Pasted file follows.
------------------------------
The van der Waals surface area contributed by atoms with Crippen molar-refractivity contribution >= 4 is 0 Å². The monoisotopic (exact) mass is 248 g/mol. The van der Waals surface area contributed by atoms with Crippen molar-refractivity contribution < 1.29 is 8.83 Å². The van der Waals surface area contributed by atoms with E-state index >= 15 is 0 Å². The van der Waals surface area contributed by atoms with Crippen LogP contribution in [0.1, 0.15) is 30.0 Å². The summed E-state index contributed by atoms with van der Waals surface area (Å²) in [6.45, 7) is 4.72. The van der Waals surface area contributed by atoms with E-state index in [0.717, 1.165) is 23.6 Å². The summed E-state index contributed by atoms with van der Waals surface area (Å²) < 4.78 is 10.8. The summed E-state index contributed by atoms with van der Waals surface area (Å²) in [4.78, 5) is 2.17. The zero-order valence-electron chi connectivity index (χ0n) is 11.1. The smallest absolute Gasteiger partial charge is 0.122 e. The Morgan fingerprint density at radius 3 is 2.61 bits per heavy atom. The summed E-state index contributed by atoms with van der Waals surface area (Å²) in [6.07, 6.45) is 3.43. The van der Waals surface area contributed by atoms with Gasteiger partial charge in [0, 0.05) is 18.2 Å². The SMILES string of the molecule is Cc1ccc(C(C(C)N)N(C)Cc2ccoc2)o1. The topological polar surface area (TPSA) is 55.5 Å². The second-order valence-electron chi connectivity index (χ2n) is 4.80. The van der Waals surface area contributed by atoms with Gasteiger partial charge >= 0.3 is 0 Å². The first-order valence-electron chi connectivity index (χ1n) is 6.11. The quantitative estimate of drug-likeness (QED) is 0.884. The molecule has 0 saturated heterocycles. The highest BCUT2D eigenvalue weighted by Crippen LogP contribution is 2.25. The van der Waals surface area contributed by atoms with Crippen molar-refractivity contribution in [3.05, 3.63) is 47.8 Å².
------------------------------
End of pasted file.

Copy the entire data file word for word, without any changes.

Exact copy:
The van der Waals surface area contributed by atoms with Crippen molar-refractivity contribution >= 4 is 0 Å². The monoisotopic (exact) mass is 248 g/mol. The van der Waals surface area contributed by atoms with Crippen molar-refractivity contribution < 1.29 is 8.83 Å². The van der Waals surface area contributed by atoms with E-state index >= 15 is 0 Å². The van der Waals surface area contributed by atoms with Crippen LogP contribution in [0.1, 0.15) is 30.0 Å². The summed E-state index contributed by atoms with van der Waals surface area (Å²) in [6.45, 7) is 4.72. The van der Waals surface area contributed by atoms with E-state index in [0.717, 1.165) is 23.6 Å². The summed E-state index contributed by atoms with van der Waals surface area (Å²) < 4.78 is 10.8. The summed E-state index contributed by atoms with van der Waals surface area (Å²) in [4.78, 5) is 2.17. The zero-order valence-electron chi connectivity index (χ0n) is 11.1. The smallest absolute Gasteiger partial charge is 0.122 e. The Morgan fingerprint density at radius 3 is 2.61 bits per heavy atom. The summed E-state index contributed by atoms with van der Waals surface area (Å²) in [6.07, 6.45) is 3.43. The van der Waals surface area contributed by atoms with Gasteiger partial charge in [0, 0.05) is 18.2 Å². The SMILES string of the molecule is Cc1ccc(C(C(C)N)N(C)Cc2ccoc2)o1. The topological polar surface area (TPSA) is 55.5 Å². The second-order valence-electron chi connectivity index (χ2n) is 4.80. The van der Waals surface area contributed by atoms with Gasteiger partial charge >= 0.3 is 0 Å². The first-order valence-electron chi connectivity index (χ1n) is 6.11. The quantitative estimate of drug-likeness (QED) is 0.884. The molecule has 0 saturated heterocycles. The highest BCUT2D eigenvalue weighted by Crippen LogP contribution is 2.25. The van der Waals surface area contributed by atoms with Crippen molar-refractivity contribution in [3.05, 3.63) is 47.8 Å².